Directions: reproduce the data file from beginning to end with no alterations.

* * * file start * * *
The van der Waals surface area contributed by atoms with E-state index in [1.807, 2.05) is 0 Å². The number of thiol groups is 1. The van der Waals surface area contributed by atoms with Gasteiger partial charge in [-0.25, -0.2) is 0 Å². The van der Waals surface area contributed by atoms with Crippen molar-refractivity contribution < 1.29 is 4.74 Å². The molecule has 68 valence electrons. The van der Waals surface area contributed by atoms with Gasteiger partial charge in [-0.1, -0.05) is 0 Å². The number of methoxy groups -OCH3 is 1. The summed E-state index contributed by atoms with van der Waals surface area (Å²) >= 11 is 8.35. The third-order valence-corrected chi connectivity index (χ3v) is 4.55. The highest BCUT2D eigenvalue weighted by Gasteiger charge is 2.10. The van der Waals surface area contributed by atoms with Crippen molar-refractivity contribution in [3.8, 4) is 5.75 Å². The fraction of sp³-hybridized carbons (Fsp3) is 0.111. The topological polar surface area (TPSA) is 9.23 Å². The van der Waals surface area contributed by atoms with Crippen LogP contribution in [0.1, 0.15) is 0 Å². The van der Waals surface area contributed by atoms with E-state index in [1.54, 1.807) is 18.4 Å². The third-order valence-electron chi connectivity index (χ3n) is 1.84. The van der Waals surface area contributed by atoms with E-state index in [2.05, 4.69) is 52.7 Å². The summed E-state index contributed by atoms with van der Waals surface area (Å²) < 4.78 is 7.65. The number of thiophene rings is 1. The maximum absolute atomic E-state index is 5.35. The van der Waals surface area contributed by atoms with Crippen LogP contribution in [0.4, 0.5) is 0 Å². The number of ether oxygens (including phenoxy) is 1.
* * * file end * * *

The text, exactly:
The van der Waals surface area contributed by atoms with E-state index in [1.807, 2.05) is 0 Å². The number of thiol groups is 1. The van der Waals surface area contributed by atoms with Gasteiger partial charge in [-0.25, -0.2) is 0 Å². The van der Waals surface area contributed by atoms with Crippen molar-refractivity contribution < 1.29 is 4.74 Å². The molecule has 68 valence electrons. The van der Waals surface area contributed by atoms with Gasteiger partial charge in [-0.1, -0.05) is 0 Å². The number of methoxy groups -OCH3 is 1. The summed E-state index contributed by atoms with van der Waals surface area (Å²) >= 11 is 8.35. The third-order valence-corrected chi connectivity index (χ3v) is 4.55. The highest BCUT2D eigenvalue weighted by Gasteiger charge is 2.10. The van der Waals surface area contributed by atoms with Crippen molar-refractivity contribution in [3.8, 4) is 5.75 Å². The fraction of sp³-hybridized carbons (Fsp3) is 0.111. The topological polar surface area (TPSA) is 9.23 Å². The van der Waals surface area contributed by atoms with Crippen LogP contribution in [0.1, 0.15) is 0 Å². The van der Waals surface area contributed by atoms with E-state index in [1.54, 1.807) is 18.4 Å². The third-order valence-electron chi connectivity index (χ3n) is 1.84. The van der Waals surface area contributed by atoms with E-state index in [2.05, 4.69) is 52.7 Å². The summed E-state index contributed by atoms with van der Waals surface area (Å²) < 4.78 is 7.65. The number of thiophene rings is 1. The maximum absolute atomic E-state index is 5.35. The van der Waals surface area contributed by atoms with Crippen LogP contribution in [0.4, 0.5) is 0 Å². The number of ether oxygens (including phenoxy) is 1.